Tuesday, 22 November 2016

Getting the seal of approval

Today was very hot, getting up to 34o
There is also some excellent news.  The young koala we found last time has turned out to be a female and named Buttercup!  She is doing very well having doubled her weight.  Apparently she is a tad assertive but the carers seemed very pleased with her.

The first outing of the day was on to the deck to photograph the sunrise.
After the usual dog walk - remarkable for several conversations with locals, adding about 30 minutes to the walk - and finishing off breakfast we headed for the gun club track and Quarry Beach.  As the area around the Gun Club is shadeless we went there first.  It was also nearly birdless.

All the orchids here had finished but the were a few specimens of this bean.  I really have no idea what genus it is.  Thanks to Ian Fraser (see comment) for suggesting Sphaerolobium vimineum.  The plant was somewhat under 1m high which fits the description given in Fairley and Moore.  The inflorescence was a bit sparser than their example image, but I suspect mine was not yet fully out.  
 The stems/leaves look more like a monocot than a member of the family Fabaceae.

There were many chopped off tea trees flowering close to the ground.  Metaphors to do with snow are being resisted.
The following images are in more or less random order for some reason!   I have got a squillion Pelican images but this was such a nice pose there was room for one more.
eBird is offering a nice prize for people who put in 15 checklists including photo or audio files with their checklists.  So I have been doing so.  A Common Bronzewing was first ..
 .. followed by a pair of Chestnut Teal
Latish in the afternoon I went to Captain Stevenson's Point to play with my phone photography.  This Eastern Curlew took several goes to get well but I think is an adequate image for about 400m away.
 This one is a bit more pixcellated but still shows the diagnostic bill.
 For some reason this made me laugh when I found the image.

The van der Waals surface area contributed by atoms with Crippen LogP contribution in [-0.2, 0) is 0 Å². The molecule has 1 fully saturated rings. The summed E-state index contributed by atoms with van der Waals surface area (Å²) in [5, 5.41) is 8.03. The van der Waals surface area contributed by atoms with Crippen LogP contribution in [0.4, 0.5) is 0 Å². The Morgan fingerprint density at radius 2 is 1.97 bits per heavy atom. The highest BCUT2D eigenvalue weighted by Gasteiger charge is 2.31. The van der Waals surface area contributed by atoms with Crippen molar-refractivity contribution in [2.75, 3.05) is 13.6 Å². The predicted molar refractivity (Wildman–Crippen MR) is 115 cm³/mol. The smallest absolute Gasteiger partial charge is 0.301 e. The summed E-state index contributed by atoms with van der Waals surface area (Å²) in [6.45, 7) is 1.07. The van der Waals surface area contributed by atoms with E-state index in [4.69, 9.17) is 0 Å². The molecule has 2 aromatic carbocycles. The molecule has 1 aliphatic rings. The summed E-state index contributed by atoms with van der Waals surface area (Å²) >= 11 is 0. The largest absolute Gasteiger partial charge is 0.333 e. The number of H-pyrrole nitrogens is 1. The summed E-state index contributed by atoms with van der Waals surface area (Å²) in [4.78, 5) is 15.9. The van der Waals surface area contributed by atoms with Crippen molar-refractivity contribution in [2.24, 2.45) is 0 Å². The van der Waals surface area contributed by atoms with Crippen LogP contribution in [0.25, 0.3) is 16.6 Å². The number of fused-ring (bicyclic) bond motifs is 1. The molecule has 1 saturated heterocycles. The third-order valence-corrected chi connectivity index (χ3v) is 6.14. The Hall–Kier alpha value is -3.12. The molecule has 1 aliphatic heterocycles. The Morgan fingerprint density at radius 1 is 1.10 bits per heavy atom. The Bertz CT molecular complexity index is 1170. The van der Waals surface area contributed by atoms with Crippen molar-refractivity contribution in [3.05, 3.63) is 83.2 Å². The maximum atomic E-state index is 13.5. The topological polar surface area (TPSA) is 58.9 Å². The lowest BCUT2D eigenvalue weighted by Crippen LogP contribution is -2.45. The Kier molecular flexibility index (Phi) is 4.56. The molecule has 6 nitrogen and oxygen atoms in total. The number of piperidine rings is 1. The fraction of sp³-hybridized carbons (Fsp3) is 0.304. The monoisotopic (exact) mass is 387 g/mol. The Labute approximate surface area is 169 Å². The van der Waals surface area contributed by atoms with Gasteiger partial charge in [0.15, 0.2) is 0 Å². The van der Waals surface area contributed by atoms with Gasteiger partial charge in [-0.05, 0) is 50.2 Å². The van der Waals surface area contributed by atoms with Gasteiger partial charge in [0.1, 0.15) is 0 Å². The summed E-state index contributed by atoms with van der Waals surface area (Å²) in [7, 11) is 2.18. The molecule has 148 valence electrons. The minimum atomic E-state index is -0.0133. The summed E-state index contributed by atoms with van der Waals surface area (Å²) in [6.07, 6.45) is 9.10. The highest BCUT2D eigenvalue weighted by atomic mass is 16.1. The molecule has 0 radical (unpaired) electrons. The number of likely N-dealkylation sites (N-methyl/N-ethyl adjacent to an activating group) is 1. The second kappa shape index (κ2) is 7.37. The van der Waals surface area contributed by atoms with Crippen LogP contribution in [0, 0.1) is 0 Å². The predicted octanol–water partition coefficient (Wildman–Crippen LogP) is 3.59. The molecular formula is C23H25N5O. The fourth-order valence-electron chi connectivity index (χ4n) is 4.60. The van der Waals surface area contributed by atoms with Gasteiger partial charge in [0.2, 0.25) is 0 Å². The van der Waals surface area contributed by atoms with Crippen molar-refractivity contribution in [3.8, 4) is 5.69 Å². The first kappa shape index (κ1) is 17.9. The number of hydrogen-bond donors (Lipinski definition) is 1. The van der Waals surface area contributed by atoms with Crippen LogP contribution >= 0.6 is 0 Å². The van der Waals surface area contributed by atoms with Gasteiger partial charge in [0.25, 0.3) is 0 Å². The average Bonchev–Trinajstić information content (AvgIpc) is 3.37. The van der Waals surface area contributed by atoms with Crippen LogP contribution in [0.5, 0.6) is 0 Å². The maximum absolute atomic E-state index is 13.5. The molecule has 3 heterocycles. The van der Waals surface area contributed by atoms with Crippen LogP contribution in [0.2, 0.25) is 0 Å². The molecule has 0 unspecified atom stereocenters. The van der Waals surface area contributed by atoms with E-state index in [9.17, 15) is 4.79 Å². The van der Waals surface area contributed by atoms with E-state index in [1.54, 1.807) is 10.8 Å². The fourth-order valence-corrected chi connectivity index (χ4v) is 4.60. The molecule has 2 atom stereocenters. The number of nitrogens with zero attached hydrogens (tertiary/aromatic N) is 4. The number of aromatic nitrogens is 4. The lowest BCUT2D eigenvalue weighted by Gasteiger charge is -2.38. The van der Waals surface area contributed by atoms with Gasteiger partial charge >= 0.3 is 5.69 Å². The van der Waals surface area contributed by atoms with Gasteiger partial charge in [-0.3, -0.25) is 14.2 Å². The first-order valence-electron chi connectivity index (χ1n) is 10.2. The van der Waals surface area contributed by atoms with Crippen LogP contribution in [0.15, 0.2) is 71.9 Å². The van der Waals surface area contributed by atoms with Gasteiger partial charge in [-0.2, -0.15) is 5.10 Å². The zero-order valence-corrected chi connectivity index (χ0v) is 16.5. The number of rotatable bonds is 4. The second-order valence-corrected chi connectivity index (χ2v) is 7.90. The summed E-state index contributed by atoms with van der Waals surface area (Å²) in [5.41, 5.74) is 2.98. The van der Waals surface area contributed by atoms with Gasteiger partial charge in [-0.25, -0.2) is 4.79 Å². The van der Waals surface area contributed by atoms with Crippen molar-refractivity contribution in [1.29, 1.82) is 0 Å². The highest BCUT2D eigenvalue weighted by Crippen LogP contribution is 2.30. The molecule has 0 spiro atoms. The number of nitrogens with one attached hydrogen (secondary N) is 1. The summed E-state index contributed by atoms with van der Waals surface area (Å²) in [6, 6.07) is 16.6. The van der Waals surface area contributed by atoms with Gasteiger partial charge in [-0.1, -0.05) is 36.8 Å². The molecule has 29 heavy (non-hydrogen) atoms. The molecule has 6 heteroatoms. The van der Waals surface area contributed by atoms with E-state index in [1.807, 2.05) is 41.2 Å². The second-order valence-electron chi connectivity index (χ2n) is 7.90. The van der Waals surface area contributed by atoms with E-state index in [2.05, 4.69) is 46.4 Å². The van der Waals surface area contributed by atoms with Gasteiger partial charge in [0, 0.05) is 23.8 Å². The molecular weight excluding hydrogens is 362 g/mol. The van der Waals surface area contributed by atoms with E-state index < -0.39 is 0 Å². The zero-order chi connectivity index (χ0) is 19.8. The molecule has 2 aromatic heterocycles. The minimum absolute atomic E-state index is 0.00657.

The Curlew is one of the species that is under threat (largely due to rapacious shonky land developers in North Asia) so it was good to see 4 of them in the Inlet.  The Australian Pied Oystercatcher is also under threat from humans due to dogs - both canines and the rhyming slang usage of "dogs meat = feet" - trashing their nests.  They are not uncommon in this area.
On the morning dog walk I had been impressed with the number of Scarlet Honeyeaters in some Callistemon bushes.  On my afternoon outing I decided to try photographing them.  As they dart about this was a matter of photographing an area of bush where I had seen them and then picking the bird out by examining the image on my computer.  Here is a male ....
 .. and here a female.
To illustrate the technique here is the full image for the female, with a helpful arrow to indicate the bird.  Even using the "window to fit the image" setting it took close peering to find her!
We now get onto to Pinnipeds.  The first time I used the joke about "seal of approval"was in 1996 when someone from Macquarie Island sent in this image of a leopard seal and a box of Census forms. ABS were still using the image (and joke) in 2006.
While at Captain Stevenson's Point a quite large Australian Fur Seal was hauled out on the rocks below.  My guess is it was about 2m long.
 Despite the wiki muttering about them being nervous this one paid no attention to me or others getting quite close.  (Another person showed me a photo of a terrier about 1.5m from the seal.)
 It must have got a bit hot as it dunked itself  back in the shallows ...
 ... before heading off to sea.


Ian Fraser said...

I can't get a sense of scale, but I reckon your Fab could be Sphaerolobium vimineum; if not it's nothing I've ever come across!

Flabmeister said...

Many thanks Ian. I have added to pst above, but basically, bingo!